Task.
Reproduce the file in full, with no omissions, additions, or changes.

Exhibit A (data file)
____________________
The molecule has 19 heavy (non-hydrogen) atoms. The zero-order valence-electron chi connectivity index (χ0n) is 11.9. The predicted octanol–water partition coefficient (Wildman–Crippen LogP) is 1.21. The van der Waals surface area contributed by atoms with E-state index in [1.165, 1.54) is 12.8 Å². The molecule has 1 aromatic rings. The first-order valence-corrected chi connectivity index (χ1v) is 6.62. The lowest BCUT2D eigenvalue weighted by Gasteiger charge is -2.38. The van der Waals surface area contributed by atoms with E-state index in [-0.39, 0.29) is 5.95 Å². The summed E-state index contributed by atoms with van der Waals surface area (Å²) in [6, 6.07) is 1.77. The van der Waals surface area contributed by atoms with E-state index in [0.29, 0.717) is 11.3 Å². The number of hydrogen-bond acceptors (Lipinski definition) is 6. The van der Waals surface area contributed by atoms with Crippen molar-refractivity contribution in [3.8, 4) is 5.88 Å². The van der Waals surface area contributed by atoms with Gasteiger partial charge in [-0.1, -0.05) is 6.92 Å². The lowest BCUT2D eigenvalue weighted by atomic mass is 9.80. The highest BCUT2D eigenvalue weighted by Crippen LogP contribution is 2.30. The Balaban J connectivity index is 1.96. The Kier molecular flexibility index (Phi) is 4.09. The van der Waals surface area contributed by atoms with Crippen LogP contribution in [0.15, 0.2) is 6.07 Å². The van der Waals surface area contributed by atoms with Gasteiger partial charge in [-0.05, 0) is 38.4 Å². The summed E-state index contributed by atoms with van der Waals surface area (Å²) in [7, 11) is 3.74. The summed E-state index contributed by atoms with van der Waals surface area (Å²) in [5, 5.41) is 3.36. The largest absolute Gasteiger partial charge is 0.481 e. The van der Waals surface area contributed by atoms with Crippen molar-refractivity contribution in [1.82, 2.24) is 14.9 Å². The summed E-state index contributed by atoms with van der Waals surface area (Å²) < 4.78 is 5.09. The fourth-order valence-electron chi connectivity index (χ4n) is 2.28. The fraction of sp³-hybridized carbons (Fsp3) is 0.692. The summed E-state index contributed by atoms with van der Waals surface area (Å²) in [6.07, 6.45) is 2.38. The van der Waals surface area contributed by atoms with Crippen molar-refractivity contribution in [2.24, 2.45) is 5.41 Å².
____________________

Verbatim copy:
The molecule has 19 heavy (non-hydrogen) atoms. The zero-order valence-electron chi connectivity index (χ0n) is 11.9. The predicted octanol–water partition coefficient (Wildman–Crippen LogP) is 1.21. The van der Waals surface area contributed by atoms with E-state index in [1.165, 1.54) is 12.8 Å². The molecule has 1 aromatic rings. The first-order valence-corrected chi connectivity index (χ1v) is 6.62. The lowest BCUT2D eigenvalue weighted by Gasteiger charge is -2.38. The van der Waals surface area contributed by atoms with E-state index in [-0.39, 0.29) is 5.95 Å². The summed E-state index contributed by atoms with van der Waals surface area (Å²) in [6, 6.07) is 1.77. The van der Waals surface area contributed by atoms with E-state index in [0.29, 0.717) is 11.3 Å². The number of hydrogen-bond acceptors (Lipinski definition) is 6. The van der Waals surface area contributed by atoms with Crippen molar-refractivity contribution in [3.8, 4) is 5.88 Å². The van der Waals surface area contributed by atoms with Gasteiger partial charge in [-0.1, -0.05) is 6.92 Å². The lowest BCUT2D eigenvalue weighted by atomic mass is 9.80. The highest BCUT2D eigenvalue weighted by Crippen LogP contribution is 2.30. The Balaban J connectivity index is 1.96. The Kier molecular flexibility index (Phi) is 4.09. The van der Waals surface area contributed by atoms with Crippen LogP contribution in [0.15, 0.2) is 6.07 Å². The van der Waals surface area contributed by atoms with Gasteiger partial charge in [-0.05, 0) is 38.4 Å². The summed E-state index contributed by atoms with van der Waals surface area (Å²) in [7, 11) is 3.74. The summed E-state index contributed by atoms with van der Waals surface area (Å²) in [5, 5.41) is 3.36. The largest absolute Gasteiger partial charge is 0.481 e. The van der Waals surface area contributed by atoms with Crippen molar-refractivity contribution in [1.82, 2.24) is 14.9 Å². The summed E-state index contributed by atoms with van der Waals surface area (Å²) < 4.78 is 5.09. The fourth-order valence-electron chi connectivity index (χ4n) is 2.28. The fraction of sp³-hybridized carbons (Fsp3) is 0.692. The summed E-state index contributed by atoms with van der Waals surface area (Å²) in [6.07, 6.45) is 2.38. The van der Waals surface area contributed by atoms with Crippen molar-refractivity contribution in [2.24, 2.45) is 5.41 Å².